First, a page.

Finn: I have a lot to learn

2010-11-26 11:43
Steven Finn (AFP)
Brisbane - Towering England fast bowler Steven Finn concedes he still has a lot to learn after a promising start to his Ashes career in the first Test on Friday.

The 201 centimetre (six feet, seven inches) Finn claimed the wickets of Simon Katich for 50 and Michael Clarke (9) on his way to figures of 2-61 from 15 overs.

He conceded that, while he was generally pleased with his performance, he still had much to work on if he was to become a regular feature in the England attack.

"Wickets give you confidence, but there are areas of my bowling that I obviously need to work on, having been hit for a few fours today, that's something I need to improve," he said.

"Every time I bowl I need to improve.

"If you look at the economy rate I was the most expensive. Swannie (Graeme Swann) bowled beautifully after the first few overs and got it in the right areas and the other two seamers (James Anderson and Stuart Broad) have gone for two an over.

"As a unit we have been brilliant but I need to make sure I put more balls in the right area tomorrow(Saturday)."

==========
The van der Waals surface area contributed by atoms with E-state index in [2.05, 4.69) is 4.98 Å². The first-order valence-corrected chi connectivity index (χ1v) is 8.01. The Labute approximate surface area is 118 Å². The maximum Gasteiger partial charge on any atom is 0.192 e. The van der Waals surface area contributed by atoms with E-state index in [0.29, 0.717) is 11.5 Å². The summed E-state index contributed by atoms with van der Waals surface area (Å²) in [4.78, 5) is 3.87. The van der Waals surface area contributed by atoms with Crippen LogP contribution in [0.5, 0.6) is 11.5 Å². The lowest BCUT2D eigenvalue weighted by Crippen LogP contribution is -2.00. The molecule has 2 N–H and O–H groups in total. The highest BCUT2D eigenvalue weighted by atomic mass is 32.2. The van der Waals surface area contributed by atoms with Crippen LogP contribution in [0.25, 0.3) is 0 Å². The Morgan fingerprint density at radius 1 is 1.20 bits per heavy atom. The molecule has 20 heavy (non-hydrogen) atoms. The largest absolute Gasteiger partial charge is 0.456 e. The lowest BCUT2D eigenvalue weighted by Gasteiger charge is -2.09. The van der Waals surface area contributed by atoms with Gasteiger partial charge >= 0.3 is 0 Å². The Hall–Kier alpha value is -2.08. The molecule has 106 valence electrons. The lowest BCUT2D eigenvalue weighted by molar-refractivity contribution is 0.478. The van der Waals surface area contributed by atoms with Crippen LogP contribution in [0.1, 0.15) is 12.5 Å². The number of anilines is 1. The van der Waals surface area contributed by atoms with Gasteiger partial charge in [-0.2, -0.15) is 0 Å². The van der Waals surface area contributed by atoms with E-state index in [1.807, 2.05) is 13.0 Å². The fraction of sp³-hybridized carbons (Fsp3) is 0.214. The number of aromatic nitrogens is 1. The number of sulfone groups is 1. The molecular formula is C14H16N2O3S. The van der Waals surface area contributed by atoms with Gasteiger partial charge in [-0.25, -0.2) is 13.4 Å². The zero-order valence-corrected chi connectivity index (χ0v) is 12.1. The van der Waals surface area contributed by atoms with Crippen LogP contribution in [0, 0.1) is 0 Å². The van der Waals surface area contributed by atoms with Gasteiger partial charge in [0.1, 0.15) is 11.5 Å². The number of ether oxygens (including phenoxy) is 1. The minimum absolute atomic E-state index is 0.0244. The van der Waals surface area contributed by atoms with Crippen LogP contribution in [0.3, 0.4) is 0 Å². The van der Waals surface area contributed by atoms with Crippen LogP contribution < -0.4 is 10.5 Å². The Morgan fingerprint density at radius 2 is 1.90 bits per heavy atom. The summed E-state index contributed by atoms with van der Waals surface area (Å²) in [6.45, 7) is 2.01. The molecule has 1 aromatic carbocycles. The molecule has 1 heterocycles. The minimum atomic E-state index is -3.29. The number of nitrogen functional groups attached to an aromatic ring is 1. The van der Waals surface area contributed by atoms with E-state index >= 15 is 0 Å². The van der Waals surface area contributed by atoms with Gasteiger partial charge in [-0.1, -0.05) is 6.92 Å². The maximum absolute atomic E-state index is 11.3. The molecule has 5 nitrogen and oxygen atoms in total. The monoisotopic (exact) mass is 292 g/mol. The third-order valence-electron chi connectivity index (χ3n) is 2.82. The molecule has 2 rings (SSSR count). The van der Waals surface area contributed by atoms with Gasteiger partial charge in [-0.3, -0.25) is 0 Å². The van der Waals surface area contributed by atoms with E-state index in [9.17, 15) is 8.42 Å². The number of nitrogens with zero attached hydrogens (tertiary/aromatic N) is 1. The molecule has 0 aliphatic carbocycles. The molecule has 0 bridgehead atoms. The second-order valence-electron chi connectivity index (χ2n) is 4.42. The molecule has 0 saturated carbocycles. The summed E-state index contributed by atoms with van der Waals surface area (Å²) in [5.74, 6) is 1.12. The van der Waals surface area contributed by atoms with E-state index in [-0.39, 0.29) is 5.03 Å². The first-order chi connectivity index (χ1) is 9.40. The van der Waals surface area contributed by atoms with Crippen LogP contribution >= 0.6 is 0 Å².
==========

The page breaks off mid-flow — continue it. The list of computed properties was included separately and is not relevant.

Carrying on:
The 21-year-old said he had spent Thursday listening to the roar of the crowd, itching to get out and bowl on the Gabba ground, and when he did he was not disappointed.

"It was great to get out there and bowl, having heard the crowd all day yesterday screaming and shouting -- to be able to play in front of 35 000 people was exhilarating," he said, adding that he had tried not to become overwhelmed by the occasion.

"At the end of the day it's just another game of cricket," he said.

"It was important I didn't build it up to be too big, that would have been detrimental to my performance.

"I'm not used (to the atmosphere), I'm used to playing championship cricket in front of 20 people.

"But it's been great to play in front of so many people and have so many people watching -- it's been fantastic."

Finn's first wicket, that of the dangerous Katich, was a stunning piece of athleticism as he swooped low to catch the Australian opener's return catch inches from the turf.

"If you watch me in the mornings I'll practise catching low like that all the time," he said.

"It's something that I work on, that I'm conscious of, that I need to be able to take catches like that to make myself a better cricketer.

"I mean, you just see the ball and catch it."

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